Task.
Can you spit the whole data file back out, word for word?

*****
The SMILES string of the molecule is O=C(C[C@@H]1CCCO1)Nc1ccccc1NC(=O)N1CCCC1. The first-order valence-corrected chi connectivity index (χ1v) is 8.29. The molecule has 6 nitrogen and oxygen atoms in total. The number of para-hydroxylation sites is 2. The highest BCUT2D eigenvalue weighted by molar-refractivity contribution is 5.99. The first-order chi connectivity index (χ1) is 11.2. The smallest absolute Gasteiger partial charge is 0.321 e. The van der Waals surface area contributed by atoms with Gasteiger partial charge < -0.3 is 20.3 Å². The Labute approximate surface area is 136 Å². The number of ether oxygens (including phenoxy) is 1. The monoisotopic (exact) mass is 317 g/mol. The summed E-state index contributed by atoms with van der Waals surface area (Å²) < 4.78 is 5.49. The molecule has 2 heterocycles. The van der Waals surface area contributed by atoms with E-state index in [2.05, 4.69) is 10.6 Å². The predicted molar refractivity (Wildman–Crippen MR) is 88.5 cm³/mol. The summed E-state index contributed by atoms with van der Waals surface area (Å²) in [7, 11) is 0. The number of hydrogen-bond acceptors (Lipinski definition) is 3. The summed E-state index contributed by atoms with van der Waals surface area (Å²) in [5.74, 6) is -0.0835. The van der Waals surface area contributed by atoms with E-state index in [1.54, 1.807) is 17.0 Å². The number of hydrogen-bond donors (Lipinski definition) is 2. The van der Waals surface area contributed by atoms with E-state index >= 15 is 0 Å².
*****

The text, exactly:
The SMILES string of the molecule is O=C(C[C@@H]1CCCO1)Nc1ccccc1NC(=O)N1CCCC1. The first-order valence-corrected chi connectivity index (χ1v) is 8.29. The molecule has 6 nitrogen and oxygen atoms in total. The number of para-hydroxylation sites is 2. The highest BCUT2D eigenvalue weighted by molar-refractivity contribution is 5.99. The first-order chi connectivity index (χ1) is 11.2. The smallest absolute Gasteiger partial charge is 0.321 e. The van der Waals surface area contributed by atoms with Gasteiger partial charge < -0.3 is 20.3 Å². The Labute approximate surface area is 136 Å². The number of ether oxygens (including phenoxy) is 1. The monoisotopic (exact) mass is 317 g/mol. The summed E-state index contributed by atoms with van der Waals surface area (Å²) < 4.78 is 5.49. The molecule has 2 heterocycles. The van der Waals surface area contributed by atoms with E-state index in [2.05, 4.69) is 10.6 Å². The predicted molar refractivity (Wildman–Crippen MR) is 88.5 cm³/mol. The summed E-state index contributed by atoms with van der Waals surface area (Å²) in [7, 11) is 0. The number of hydrogen-bond acceptors (Lipinski definition) is 3. The summed E-state index contributed by atoms with van der Waals surface area (Å²) in [5.74, 6) is -0.0835. The van der Waals surface area contributed by atoms with E-state index in [1.54, 1.807) is 17.0 Å². The number of hydrogen-bond donors (Lipinski definition) is 2. The van der Waals surface area contributed by atoms with E-state index >= 15 is 0 Å².